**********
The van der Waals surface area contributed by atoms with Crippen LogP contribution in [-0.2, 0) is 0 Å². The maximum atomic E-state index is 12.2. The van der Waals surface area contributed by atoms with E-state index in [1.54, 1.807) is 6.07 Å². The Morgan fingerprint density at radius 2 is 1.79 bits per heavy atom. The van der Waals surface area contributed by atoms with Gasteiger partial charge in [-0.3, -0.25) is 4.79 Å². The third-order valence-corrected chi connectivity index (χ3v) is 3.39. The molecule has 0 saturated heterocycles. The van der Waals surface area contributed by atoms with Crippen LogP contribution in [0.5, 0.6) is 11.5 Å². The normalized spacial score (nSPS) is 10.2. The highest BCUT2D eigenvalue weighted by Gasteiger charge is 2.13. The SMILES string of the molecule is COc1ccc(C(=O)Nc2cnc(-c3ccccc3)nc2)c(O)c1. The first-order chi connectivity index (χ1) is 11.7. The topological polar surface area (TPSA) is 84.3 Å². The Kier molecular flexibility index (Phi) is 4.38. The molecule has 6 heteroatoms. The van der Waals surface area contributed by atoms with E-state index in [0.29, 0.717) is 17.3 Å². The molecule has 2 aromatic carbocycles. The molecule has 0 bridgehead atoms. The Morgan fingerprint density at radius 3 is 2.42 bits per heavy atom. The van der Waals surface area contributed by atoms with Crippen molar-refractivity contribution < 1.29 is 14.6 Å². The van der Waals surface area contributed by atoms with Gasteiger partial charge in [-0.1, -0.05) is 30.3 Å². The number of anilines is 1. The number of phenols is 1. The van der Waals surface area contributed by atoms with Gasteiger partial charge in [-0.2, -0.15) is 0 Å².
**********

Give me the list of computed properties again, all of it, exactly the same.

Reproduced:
The van der Waals surface area contributed by atoms with Crippen LogP contribution in [-0.2, 0) is 0 Å². The maximum atomic E-state index is 12.2. The van der Waals surface area contributed by atoms with E-state index in [1.54, 1.807) is 6.07 Å². The Morgan fingerprint density at radius 2 is 1.79 bits per heavy atom. The van der Waals surface area contributed by atoms with Gasteiger partial charge in [-0.3, -0.25) is 4.79 Å². The third-order valence-corrected chi connectivity index (χ3v) is 3.39. The molecule has 0 saturated heterocycles. The van der Waals surface area contributed by atoms with Crippen LogP contribution in [0.5, 0.6) is 11.5 Å². The normalized spacial score (nSPS) is 10.2. The highest BCUT2D eigenvalue weighted by Gasteiger charge is 2.13. The SMILES string of the molecule is COc1ccc(C(=O)Nc2cnc(-c3ccccc3)nc2)c(O)c1. The first-order chi connectivity index (χ1) is 11.7. The topological polar surface area (TPSA) is 84.3 Å². The Kier molecular flexibility index (Phi) is 4.38. The molecule has 6 heteroatoms. The van der Waals surface area contributed by atoms with E-state index in [0.29, 0.717) is 17.3 Å². The molecule has 2 aromatic carbocycles. The molecule has 0 bridgehead atoms. The Morgan fingerprint density at radius 3 is 2.42 bits per heavy atom. The van der Waals surface area contributed by atoms with Crippen molar-refractivity contribution < 1.29 is 14.6 Å². The van der Waals surface area contributed by atoms with Gasteiger partial charge in [-0.1, -0.05) is 30.3 Å². The number of anilines is 1. The number of phenols is 1. The van der Waals surface area contributed by atoms with Gasteiger partial charge in [-0.2, -0.15) is 0 Å².